SwitchArcade Round-Up: ‘Kensei: The Seco...
Hello gentle readers, and welcome to the SwitchArcade Round-Up for January 14th, 2022. Yesterday was a big day, but today shows that we’re still warming up the engines for this year. There are a handful of new releases, but nothing nearly as... | Read more »
Mobile MMORPG Shooter ‘Avatar: Reckoning...
Archosaur Games, Tencent, Lightstorm Entertainment, and Disney have just revealed a mobile MMORPG shooter Avatar: Reckoning. Avatar: Reckoning will be published by Level Infinite when it hits iOS and Android. It is an official Avatar game developed... | Read more »
‘Crashlands+’ Is Out Now on Apple Arcade...
The brilliant Crashlands from Butterscotch Shenanigans was confirmed to arrive on Apple Arcade as an App Store Great in the form of Crashlands+ () a little while ago and it has just released worldwide. If it isn’t live yet, it should roll out in... | Read more »
SwitchArcade Round-Up: ‘Eschatos’, ‘To B...
Hello gentle readers, and welcome to the SwitchArcade Round-Up for January 13th, 2022. It’s a Thursday, and we’ve got a pretty hefty bag of new releases to dig into. There are always some fun surprises, and this week that came in the form of SNK Vs... | Read more »
‘Crush the Castle Legacy Collection’ Lau...
Ever since Angry Birds broke into the mainstream and became a household name more than a decade ago, there’s always been a small niche of people on the sidelines who would pipe up to remind everybody that “Crush the Castle did it first!" Indeed, the... | Read more »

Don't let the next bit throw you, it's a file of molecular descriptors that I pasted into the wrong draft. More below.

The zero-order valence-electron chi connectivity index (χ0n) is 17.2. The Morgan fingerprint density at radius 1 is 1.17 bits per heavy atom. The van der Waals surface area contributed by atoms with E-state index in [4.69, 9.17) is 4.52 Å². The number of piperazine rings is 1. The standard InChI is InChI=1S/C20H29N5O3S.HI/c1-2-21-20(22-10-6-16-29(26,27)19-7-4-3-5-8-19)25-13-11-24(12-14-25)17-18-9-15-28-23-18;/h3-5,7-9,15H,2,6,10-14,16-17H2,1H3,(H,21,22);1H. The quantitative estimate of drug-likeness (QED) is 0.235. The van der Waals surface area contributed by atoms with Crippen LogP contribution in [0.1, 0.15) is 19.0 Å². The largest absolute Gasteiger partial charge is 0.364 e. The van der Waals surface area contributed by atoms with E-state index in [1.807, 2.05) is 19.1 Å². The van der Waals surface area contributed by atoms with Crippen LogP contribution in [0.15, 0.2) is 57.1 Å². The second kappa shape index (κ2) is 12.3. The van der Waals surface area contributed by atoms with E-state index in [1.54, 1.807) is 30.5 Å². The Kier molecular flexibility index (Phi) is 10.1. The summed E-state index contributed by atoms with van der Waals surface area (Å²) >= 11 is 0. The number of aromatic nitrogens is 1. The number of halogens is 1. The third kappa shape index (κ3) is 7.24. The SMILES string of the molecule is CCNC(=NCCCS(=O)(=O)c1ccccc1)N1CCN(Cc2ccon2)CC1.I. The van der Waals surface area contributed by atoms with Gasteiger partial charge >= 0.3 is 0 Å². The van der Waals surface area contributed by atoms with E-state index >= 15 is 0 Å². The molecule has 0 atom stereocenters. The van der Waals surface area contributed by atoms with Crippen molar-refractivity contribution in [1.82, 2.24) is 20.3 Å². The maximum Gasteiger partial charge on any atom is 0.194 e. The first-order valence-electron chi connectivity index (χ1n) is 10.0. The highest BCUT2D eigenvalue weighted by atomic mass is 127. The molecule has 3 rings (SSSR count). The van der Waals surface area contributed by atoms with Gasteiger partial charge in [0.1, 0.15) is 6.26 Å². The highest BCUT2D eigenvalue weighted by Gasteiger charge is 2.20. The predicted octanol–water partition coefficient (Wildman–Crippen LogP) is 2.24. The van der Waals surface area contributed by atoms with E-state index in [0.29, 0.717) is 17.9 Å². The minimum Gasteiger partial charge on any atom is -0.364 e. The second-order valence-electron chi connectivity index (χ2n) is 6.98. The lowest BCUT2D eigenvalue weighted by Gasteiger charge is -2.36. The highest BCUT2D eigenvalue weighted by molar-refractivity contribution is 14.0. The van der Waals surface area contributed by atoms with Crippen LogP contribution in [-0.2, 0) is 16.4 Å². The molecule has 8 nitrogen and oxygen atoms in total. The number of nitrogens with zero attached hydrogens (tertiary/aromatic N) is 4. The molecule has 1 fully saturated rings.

Non-Violent Stealth Game ‘El Hijo – A Wi...
Over a year ago, Handy Games brought the non-violent stealth game El Hijo – A Wild West Tale to Switch, PS4, Xbox, PC, and Stadia. El Hijo – A Wild West Tale has been developed by Honig Studios and Quantumfrog. You play as El Hijo, a six year old,... | Read more »
‘ZED BLADE’ from SNK and Hamster Is Out...
After a bit of a break likely due to the holiday season, we’ve gotten a new title in the ACA NeoGeo series on iOS and Android. SNK and Hamster originally brought the series to mobile with Samurai Shodown IV, Alpha Mission II, and Metal Slug 5.... | Read more »

Price Scanner via MacPrices.net

Get an Apple Watch Series 7 for $50 off MSRP,...
Amazon has Apple Watch Series 7 models on sale for $50 off MSRP including free shipping. Their prices are the lowest available for Apple Watch Series 7 models today: – 41mm Apple Watch Series 7 GPS... Read more
Here are the details of Apple’s 2022 Educatio...
Need a new Apple Mac or iPad for school? Whether you’re a student, teacher, or staff member, you can use your .edu email address when ordering at Apple Education to take up to $400 off the price of a... Read more
Amazon is blowing out 2020 21″ iMacs for only...
Amazon has clearance 2020 21″ iMacs (2.3GHz Dual-Core i5, 8GB RAM, 256GB SSD) on sale right now for $599.99 including free shipping. Original MSRP for this model was $1099. Amazon expects delivery in... Read more
Find the best deal on an Apple MacBook using...
In the market for a new 13″ MacBook Air, 13″ MacBook Pro, 14″ MacBook Pro, or 16″ MacBook Pro with M1, M1 Pro, or M1 Max Apple Silicon? Use our Apple award-winning and exclusive price trackers to... Read more